Rivastigmine antagonizes deficits in prepulse inhibition induced by selective immunolesioning of cholinergic neurons in nucleus basalis magnocellularis

M. Ballmaier, F. Casamenti, C. Scali, R. Mazzoncini, M. Zoli, G. Pepeu, P. F. Spano

Research output: Contribution to journalArticlepeer-review


Impairments of cortical cholinergic inputs from the nucleus basalis magnocellularis fundamentally alter information processing and attentional function, thereby advancing the severity of psychopathology in major neuropsychiatric disorders. It was previously shown in adult rats that bilateral 192 IgG saporin-induced selective immunolesioning of the cholinergic neurons in the nucleus basalis produces pronounced and long-lasting deficits in sensorimotor gating measured by prepulse inhibition of the startle reflex. This behavioral paradigm is considered a valid model of sensorimotor gating deficits in the psychotic spectrum and efforts to analyze the significance of the cholinergic basal forebrain in this context are of great interest. In the present study the predictive value of the selective cholinergic immunolesioning model was tested by examining the ability of the cholinesterase inhibitor rivastigmine to restore prepulse inhibition in immunolesioned rats. We report here a pronounced restoring effect of acute (0.75 or 1.5 mg/kg s.c.) as well as repeated (0.75 mg/kg s.c. b.i.d., for 10 days) treatment with rivastigmine in this model of disrupted prepulse inhibition. Intra-nucleus basalis magnocellularis infusions of 192 IgG saporin resulted in extensive loss of basal-cortical cholinergic neurons as shown by the marked decrease in basal telencephalic choline acetyltransferase immunopositive neurons and cortical choline acetyltransferase activity. In this condition, rivastigmine was found to significantly increase cortical acetylcholine extracellular levels in lesioned animals measured by in vivo microdialysis. Taken together, our results strengthen the proposal that the nucleus basalis represents a critical station of the startle gating circuitry. In addition, our findings strongly indicate that even after dramatic decrease of cholinergic neurons, inhibition of acetylcholinesterase restores the cholinergic synaptic function to a point approaching normalization of experimentally induced psychopathology.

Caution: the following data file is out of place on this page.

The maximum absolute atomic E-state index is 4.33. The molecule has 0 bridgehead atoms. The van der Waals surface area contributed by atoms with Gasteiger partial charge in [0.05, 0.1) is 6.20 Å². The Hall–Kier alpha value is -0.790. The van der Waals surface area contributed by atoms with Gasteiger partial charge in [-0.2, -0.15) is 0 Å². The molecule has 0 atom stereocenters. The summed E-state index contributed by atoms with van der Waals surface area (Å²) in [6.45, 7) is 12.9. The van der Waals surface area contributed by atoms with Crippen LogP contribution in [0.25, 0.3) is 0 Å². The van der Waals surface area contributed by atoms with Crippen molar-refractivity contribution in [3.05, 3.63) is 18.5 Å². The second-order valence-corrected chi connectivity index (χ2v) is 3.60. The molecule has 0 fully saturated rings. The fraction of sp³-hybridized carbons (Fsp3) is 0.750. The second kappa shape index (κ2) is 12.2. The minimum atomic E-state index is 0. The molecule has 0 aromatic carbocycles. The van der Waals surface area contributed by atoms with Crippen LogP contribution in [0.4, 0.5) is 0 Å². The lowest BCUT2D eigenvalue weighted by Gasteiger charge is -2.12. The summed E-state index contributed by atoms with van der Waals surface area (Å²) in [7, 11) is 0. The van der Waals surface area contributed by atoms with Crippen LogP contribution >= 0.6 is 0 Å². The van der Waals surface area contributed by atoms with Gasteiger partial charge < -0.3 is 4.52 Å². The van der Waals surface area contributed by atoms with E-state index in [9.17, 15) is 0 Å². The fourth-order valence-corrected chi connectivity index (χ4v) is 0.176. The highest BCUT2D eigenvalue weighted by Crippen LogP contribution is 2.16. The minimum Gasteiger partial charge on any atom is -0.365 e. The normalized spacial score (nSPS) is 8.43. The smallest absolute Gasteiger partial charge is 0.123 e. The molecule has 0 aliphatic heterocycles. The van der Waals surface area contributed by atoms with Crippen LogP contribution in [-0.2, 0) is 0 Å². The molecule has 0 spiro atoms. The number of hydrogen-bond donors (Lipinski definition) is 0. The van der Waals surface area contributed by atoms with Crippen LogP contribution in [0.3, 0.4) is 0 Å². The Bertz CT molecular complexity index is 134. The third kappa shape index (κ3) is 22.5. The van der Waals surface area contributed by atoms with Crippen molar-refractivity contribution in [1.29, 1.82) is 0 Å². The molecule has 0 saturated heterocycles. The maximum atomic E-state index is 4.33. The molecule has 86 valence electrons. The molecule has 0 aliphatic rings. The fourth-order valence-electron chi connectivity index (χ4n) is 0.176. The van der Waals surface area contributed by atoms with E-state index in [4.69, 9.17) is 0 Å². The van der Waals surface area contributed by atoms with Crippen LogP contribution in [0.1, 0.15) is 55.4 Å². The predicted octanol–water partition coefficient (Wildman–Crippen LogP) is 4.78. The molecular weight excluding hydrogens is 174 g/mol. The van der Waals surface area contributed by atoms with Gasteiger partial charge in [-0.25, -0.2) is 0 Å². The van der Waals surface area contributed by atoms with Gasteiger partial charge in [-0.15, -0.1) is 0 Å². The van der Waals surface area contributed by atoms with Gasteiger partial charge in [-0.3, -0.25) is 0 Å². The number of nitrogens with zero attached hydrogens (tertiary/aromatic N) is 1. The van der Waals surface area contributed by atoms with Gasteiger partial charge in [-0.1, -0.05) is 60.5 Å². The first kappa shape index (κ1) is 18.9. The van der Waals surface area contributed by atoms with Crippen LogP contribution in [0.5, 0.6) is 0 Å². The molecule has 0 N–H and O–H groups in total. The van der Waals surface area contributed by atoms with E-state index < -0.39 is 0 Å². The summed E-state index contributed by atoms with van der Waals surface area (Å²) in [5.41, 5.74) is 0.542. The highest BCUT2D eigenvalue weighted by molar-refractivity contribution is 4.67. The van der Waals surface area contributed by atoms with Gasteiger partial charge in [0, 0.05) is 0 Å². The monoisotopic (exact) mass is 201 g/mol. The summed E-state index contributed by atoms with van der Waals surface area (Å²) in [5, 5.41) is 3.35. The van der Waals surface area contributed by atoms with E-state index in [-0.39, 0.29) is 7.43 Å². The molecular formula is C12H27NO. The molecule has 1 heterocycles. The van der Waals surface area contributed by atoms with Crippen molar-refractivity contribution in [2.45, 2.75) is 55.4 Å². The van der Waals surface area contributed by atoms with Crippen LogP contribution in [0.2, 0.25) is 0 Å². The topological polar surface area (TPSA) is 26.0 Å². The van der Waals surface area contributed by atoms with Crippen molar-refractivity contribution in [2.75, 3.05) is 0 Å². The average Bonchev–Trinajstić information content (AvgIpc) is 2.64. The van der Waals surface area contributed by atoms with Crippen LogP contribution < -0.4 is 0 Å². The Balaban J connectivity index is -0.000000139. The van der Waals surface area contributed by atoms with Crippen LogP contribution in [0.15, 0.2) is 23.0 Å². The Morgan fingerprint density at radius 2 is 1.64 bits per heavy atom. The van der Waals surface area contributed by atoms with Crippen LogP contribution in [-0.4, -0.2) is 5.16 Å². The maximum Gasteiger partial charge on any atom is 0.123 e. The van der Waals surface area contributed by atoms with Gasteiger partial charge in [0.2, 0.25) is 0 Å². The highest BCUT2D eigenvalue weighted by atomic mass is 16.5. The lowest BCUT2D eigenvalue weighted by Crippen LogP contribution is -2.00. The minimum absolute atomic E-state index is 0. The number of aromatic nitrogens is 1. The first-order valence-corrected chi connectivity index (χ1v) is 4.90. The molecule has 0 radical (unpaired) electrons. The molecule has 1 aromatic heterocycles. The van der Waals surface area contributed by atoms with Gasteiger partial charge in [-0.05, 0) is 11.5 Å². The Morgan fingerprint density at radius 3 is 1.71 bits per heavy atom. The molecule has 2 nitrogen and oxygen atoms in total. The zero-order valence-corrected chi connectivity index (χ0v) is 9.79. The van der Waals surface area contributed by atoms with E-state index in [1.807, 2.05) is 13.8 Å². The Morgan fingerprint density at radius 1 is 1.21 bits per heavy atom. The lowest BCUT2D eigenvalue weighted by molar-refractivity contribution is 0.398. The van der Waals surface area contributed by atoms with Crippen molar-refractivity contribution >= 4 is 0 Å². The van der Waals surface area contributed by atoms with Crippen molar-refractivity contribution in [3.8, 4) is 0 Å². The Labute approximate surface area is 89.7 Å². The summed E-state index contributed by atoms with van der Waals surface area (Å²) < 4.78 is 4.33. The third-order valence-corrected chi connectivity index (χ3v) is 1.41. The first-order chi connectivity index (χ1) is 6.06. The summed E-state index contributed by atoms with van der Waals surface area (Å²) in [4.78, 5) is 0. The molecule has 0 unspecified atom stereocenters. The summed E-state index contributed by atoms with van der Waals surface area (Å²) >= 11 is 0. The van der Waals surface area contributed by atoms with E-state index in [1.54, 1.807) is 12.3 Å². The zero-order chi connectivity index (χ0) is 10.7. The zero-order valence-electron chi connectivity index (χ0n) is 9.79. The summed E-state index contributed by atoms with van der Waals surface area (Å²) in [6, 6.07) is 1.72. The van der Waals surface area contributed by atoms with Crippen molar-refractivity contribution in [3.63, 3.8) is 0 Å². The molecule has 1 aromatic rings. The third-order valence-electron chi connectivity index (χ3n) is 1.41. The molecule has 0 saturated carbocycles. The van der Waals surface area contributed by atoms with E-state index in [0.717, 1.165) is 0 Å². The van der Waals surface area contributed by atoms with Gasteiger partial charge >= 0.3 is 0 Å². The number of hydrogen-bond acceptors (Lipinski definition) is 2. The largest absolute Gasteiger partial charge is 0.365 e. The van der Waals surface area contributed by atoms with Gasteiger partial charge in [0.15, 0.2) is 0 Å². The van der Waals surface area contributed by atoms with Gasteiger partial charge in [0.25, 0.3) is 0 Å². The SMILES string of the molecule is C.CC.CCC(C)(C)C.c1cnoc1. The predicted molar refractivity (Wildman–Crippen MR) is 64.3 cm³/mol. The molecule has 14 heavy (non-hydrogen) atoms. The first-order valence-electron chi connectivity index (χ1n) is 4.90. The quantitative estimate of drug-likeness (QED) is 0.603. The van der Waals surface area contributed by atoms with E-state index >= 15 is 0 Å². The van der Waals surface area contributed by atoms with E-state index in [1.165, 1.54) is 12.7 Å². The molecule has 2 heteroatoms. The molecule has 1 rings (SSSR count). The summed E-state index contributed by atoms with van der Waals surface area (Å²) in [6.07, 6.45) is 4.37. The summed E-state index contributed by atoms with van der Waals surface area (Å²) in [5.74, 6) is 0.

Original languageEnglish
Pages (from-to)91-98
Number of pages8
Issue number1
Publication statusPublished - Sept 18 2002


  • Acetylcholinesterase inhibitor
  • Cholinergic basal forebrain
  • Immunotoxin
  • Psychosis
  • Sensorimotor gating

ASJC Scopus subject areas

  • Neuroscience(all)


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